SecrecyBy ANTHONY WARREN,
Supervisors call for more transparency of state 911 spending County leaders from across the state are calling for more openness for a board that controls tens of millions of dollars in state emergency communication funds. The Mississippi Association of Supervisors is asking lawmakers to increase transparency and accountability for the Commercial Mobile Radio Services Emergency Telephone Service Board, or CMRS.
The move comes after the association and local leaders report that they’ve been stonewalled in their efforts to obtain information on how CMRS funds are collected and spent.
At the heart of the matter is a special account that is used to reimburse wireless providers for ensuring their systems meet federal 911 guidelines.
Northsiders and residents throughout the state pay a small surcharge on their monthly phone bills to fund the account, monies that are then used to help cell phone providers offset the costs for providing enhanced 911 services.
These are the services that allow dispatchers to pinpoint callers’ locations when using cell phones.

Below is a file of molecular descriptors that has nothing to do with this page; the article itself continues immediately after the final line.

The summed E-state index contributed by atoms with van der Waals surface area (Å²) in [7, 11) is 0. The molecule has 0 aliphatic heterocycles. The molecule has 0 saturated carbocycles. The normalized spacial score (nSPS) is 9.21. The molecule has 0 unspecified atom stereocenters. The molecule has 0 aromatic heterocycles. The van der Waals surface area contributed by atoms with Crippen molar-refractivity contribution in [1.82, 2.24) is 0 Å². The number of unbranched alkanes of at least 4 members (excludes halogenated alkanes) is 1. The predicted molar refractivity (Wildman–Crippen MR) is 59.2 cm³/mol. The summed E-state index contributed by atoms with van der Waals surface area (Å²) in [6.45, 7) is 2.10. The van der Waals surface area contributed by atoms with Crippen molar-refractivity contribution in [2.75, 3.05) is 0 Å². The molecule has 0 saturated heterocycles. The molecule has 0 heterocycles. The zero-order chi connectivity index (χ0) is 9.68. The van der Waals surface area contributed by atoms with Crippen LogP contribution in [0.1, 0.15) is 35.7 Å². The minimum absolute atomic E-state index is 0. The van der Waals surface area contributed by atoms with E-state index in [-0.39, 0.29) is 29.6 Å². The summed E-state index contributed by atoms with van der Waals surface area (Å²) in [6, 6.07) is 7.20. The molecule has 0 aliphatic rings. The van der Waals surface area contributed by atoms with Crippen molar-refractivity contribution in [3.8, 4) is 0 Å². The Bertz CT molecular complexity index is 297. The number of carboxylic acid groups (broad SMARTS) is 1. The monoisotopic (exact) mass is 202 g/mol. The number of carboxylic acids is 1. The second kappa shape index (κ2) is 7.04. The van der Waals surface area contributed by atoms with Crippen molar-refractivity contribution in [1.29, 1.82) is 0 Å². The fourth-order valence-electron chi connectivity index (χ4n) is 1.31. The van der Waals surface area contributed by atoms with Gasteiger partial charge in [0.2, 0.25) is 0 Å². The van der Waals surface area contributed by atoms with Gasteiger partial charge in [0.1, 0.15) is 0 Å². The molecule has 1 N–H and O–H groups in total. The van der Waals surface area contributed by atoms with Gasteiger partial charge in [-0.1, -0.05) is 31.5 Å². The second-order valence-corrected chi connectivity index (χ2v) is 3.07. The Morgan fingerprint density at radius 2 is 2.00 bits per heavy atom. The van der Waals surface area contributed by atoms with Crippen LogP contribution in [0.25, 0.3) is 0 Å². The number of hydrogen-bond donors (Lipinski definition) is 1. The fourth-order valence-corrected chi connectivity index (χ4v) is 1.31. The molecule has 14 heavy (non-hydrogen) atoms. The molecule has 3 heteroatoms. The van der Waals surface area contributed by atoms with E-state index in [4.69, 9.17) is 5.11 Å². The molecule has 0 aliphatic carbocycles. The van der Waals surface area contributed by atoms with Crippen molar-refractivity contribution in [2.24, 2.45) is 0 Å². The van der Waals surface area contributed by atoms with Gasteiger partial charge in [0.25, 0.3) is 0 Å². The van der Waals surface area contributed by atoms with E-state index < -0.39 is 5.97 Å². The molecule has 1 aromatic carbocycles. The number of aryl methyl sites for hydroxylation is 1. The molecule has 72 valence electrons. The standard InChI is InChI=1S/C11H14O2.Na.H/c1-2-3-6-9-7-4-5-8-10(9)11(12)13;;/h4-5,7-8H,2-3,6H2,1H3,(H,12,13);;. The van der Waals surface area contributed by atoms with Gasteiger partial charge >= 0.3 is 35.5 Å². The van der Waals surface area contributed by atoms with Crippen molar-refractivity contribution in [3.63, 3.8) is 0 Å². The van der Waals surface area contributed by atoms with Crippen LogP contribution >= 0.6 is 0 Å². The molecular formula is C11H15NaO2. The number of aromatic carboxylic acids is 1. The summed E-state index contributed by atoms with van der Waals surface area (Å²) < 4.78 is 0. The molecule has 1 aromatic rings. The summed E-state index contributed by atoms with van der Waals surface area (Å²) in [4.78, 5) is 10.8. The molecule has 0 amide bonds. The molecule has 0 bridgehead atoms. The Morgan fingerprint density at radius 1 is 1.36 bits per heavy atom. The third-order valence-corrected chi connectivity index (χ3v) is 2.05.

Since budget year 2002, the account’s balance has skyrocketed, from $9.8 million to more than $44 million as of October 2018.
Supervisors say the account’s growth could be a sign that wireless providers no longer need the funds, and that the funds could be better used by counties to update their 911 systems.
The association wants to find out if their assumptions are correct, but the unelected CMRS board won’t talk to them.
To combat this, the association is asking lawmakers to pass a bill that allows local 911 boards and the Mississippi State Auditor to investigate audit reports issued by CMRS.
If it’s passed, the bill would go a long way in helping determine exactly how CMRS funds are being used, according to Steve Gray, the association’s director of governmental affairs.
“We would love to have that money dispersed throughout the state, but providers continue to make a claim that they need the money,” he said. “We need to look at the issue as a whole and see where the stream of money is going.”
Hinds County District One Supervisor Robert Graham backs calls for more transparency, saying CMRS officials have also been unwilling to talk to him.